I mentioned in a previous post how I really want to have a house that smells good. Well, right now our house is for sale and the other day we had a brokers' open house. (No need to worry. We don't NEED to sell our house, but we've lived in it for two years now and so we're (well, more like I) anxious to sell it and build another one.) So anyway, the house was all spic 'n' span and I had lit candles and everything, and I was on my way out to the garage when our realtor and a couple of others got here. They might have been totally taken by the spicy aroma in the air except that I opened the garage door. I tried to squeeze myself and Janey out the door without opening it more than a crack, but it was too late. The stench from the garage came trespassing in. I don't know why the heck our garbage was so dang rank this week, but it was, and I can't help but think the realtors got a whiff. Dang it! After all my hard work... But anyway, that scenario got me thinking about stinking, and thinking about stinking brought to mind:

The girls in my family are exceptionally cool--all except for the fact that we sweat. No, no. Not the normal kind of sweating, like the kind that happens after you've run a few miles, or the kind that happens when you haven't showered in days. The kind that drenches your armpits any time you leave the comfort of your room and your sweats. Oh, my heavens. It has been such a curse my whole life. At one point,my mom even took me to the doctor and I got a prescription for a special deodorant/antiperspirant. I think it was called Certain Dry. You had to take a shower RIGHT before you went to bed, dry thoroughly, and then apply it immediately. And it actually did help significantly if you followed those directions exactly. However, if you let yourself get distracted and say, brush your teeth before applying the deodorant, you were screwed. Not only would your armpits start sweating, but they would start itching like the dickens, too. No joke. So what did I do about it? Well, I survived the best I could--I stuck pantie liners in the armpits of my dresses when I went to dances or was giving a talk or something; I'd run into the bathroom at school and wipe my pits out with toilet paper; I'd wear multiple shirts; I'd wear colors that didn't change color as badly when they were wet....and I just tried to keep my arms down at my sides as much as possible. Like that isn't totally weird. So my whole life I've just had to fumble along trying not to be drenched in sweat. But it's getting better as time goes by--is it possible to wear out your sweat glands? I was even able to sing Once There Was A Snowman today in church without worrying about lifting my arms. (By the way, did you know that it is deodorant mixed with sweat (not just sweat alone) that makes those nasty stains on the armpits of your white shirts? So if you don't wear deodorant, you'll never get stains there. Don't worry. I don't go without deodorant very often. But sometimes, when I've just showered and I'll be wearing a nice white shirt to go out for a few hours, I'll skip on the deodorant and just wear perfume in order to keep the shirt looking good. I can only get away with it now that my pits are drying up.)

And constant sweating might be the biggest problem related to stinking I've ever had except that in college I had a bigger one.
Sarah and I were running errands one day and we were sitting in the car when she said to me, "Ann, you have the worst breath I have ever smelled. It smells like something is rotting in your stomach!" Yeah, THAT hurt. But it didn't hurt because it wounded my pride, it hurt because I was then horrified that I had just kissed Johnny earlier that day and I was going to be seeing him again later that night (despite being broken up. Oh, brother.) So anyway, I cupped my hands around my mouth and blew into them in an effort to smell my breath for myself, but it was to no avail. I couldn't smell a thing. I trusted my sister, though, and took her word for it as we left in a frantic to get me some help. We bought gum, mouth wash--you name it, and we went home and gave my mouth a good deep cleaning, but it just didn't do the job. So finally I decided to call my uncle (who is a doctor) and describe my symptoms to him. He told me that I most likely had a sinus infection--which would have been fine except that you can only kick an infection with antibiotics and time was of the essence. Anyway...to make a long story a little bit shorter--I did go on my date that night, and as unseemly as it is, I did still get a little fooshnickens (remember that work, Meg?). Come to think of it, it is quite remarkable that it wasn't my breath that day that finally broke us up for good--we all know what it's like to kiss someone with bad breath. And I did end up having a sinus infection. Turns out that my sinus infection was also the reason behind the loss of hearing in my right (or maybe my left) ear that I had been experiencing. And that experience taught me a couple of important life lessons: 1) the cupping-your-hands-around-your-mouth-to-check-for-bad-breath trick does NOT work and 2) just because a boy kisses you does not mean you are not totally repulsive.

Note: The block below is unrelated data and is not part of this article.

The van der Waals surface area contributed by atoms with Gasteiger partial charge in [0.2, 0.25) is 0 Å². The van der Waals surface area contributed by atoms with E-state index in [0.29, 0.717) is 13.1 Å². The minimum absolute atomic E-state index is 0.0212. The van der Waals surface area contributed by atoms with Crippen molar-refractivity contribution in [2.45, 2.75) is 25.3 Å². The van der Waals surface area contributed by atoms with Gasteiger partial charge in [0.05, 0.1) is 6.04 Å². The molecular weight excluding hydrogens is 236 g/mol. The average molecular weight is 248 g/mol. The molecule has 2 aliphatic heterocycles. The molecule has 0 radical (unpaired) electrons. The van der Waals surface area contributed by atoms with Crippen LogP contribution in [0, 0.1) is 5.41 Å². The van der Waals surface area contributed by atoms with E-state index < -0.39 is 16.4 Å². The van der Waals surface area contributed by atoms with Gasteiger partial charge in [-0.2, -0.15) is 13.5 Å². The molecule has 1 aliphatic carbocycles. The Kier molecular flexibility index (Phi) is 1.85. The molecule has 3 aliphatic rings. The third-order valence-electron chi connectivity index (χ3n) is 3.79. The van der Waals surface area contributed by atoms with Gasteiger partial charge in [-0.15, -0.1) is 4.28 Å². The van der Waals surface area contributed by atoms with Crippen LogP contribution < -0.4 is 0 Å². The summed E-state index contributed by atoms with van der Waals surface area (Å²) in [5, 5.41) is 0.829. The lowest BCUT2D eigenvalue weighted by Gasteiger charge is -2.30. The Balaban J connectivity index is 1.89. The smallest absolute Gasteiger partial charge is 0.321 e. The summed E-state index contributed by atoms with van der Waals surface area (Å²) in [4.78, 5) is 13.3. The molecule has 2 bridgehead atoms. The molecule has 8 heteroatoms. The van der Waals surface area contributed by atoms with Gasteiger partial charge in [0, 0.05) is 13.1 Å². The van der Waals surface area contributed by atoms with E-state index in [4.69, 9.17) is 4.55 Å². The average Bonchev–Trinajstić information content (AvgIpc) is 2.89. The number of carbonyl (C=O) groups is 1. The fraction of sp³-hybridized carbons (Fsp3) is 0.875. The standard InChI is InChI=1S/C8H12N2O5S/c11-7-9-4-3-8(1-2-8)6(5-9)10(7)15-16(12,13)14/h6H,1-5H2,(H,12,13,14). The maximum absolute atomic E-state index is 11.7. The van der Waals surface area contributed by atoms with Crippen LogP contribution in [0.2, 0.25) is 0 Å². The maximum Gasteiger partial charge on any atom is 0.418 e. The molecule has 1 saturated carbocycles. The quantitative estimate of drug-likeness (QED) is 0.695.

So despite the fact that I obviously no longer have a sinus infection, I still have a lingering paranoia that I could have bad breath at any time without knowing it.

Enough about stink, though. Camp turned five! Yes, this is the season for birthdays in our family. He is really becoming a neat boy and I've been so excited to see him grow to share some of my passions--as of late: grilled chicken sandwiches, oreo blizzards, and decorating for holidays. And unlike for Danin, I did have a little party for him. I wasn't sure how I was going to pull one off without Becky being here. She's the one who always makes the really cool cake that Camp loves. I stretched myself to my creative limits, though, and made an oreo ice cream cake which I stuck spiders to. We bobbed for apples in the bathtub, played musical chairs and used toilet paper to wrap each other up like mummies. And the boys seemed to have fun, so that's cool.